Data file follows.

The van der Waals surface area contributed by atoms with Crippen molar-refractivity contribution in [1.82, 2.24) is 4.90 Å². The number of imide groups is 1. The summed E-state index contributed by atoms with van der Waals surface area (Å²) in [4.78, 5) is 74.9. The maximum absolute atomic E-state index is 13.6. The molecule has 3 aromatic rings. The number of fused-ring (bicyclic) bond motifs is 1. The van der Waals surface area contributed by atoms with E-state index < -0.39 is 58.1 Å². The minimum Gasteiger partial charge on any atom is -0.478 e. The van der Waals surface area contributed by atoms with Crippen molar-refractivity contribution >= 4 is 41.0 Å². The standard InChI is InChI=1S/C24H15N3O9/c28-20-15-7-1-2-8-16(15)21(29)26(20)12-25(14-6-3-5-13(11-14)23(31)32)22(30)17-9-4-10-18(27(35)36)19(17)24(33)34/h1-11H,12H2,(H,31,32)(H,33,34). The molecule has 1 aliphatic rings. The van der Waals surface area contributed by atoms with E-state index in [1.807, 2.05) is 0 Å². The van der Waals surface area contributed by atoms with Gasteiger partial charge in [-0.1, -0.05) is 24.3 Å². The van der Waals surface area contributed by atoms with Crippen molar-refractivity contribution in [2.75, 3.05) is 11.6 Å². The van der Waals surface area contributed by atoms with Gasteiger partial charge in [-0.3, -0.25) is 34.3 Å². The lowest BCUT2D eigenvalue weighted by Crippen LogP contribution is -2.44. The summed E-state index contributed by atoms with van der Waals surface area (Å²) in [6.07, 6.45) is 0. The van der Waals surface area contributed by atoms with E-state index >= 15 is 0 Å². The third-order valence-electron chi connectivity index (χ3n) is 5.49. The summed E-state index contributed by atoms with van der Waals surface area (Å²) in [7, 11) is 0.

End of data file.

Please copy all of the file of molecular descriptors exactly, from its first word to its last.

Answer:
The van der Waals surface area contributed by atoms with Crippen molar-refractivity contribution in [1.82, 2.24) is 4.90 Å². The number of imide groups is 1. The summed E-state index contributed by atoms with van der Waals surface area (Å²) in [4.78, 5) is 74.9. The maximum absolute atomic E-state index is 13.6. The molecule has 3 aromatic rings. The number of fused-ring (bicyclic) bond motifs is 1. The van der Waals surface area contributed by atoms with E-state index < -0.39 is 58.1 Å². The minimum Gasteiger partial charge on any atom is -0.478 e. The van der Waals surface area contributed by atoms with Crippen molar-refractivity contribution >= 4 is 41.0 Å². The standard InChI is InChI=1S/C24H15N3O9/c28-20-15-7-1-2-8-16(15)21(29)26(20)12-25(14-6-3-5-13(11-14)23(31)32)22(30)17-9-4-10-18(27(35)36)19(17)24(33)34/h1-11H,12H2,(H,31,32)(H,33,34). The molecule has 1 aliphatic rings. The van der Waals surface area contributed by atoms with E-state index in [1.807, 2.05) is 0 Å². The van der Waals surface area contributed by atoms with Gasteiger partial charge in [-0.1, -0.05) is 24.3 Å². The van der Waals surface area contributed by atoms with Crippen molar-refractivity contribution in [2.75, 3.05) is 11.6 Å². The van der Waals surface area contributed by atoms with Gasteiger partial charge in [-0.3, -0.25) is 34.3 Å². The lowest BCUT2D eigenvalue weighted by Crippen LogP contribution is -2.44. The summed E-state index contributed by atoms with van der Waals surface area (Å²) in [6.07, 6.45) is 0. The van der Waals surface area contributed by atoms with E-state index >= 15 is 0 Å². The third-order valence-electron chi connectivity index (χ3n) is 5.49. The summed E-state index contributed by atoms with van der Waals surface area (Å²) in [7, 11) is 0.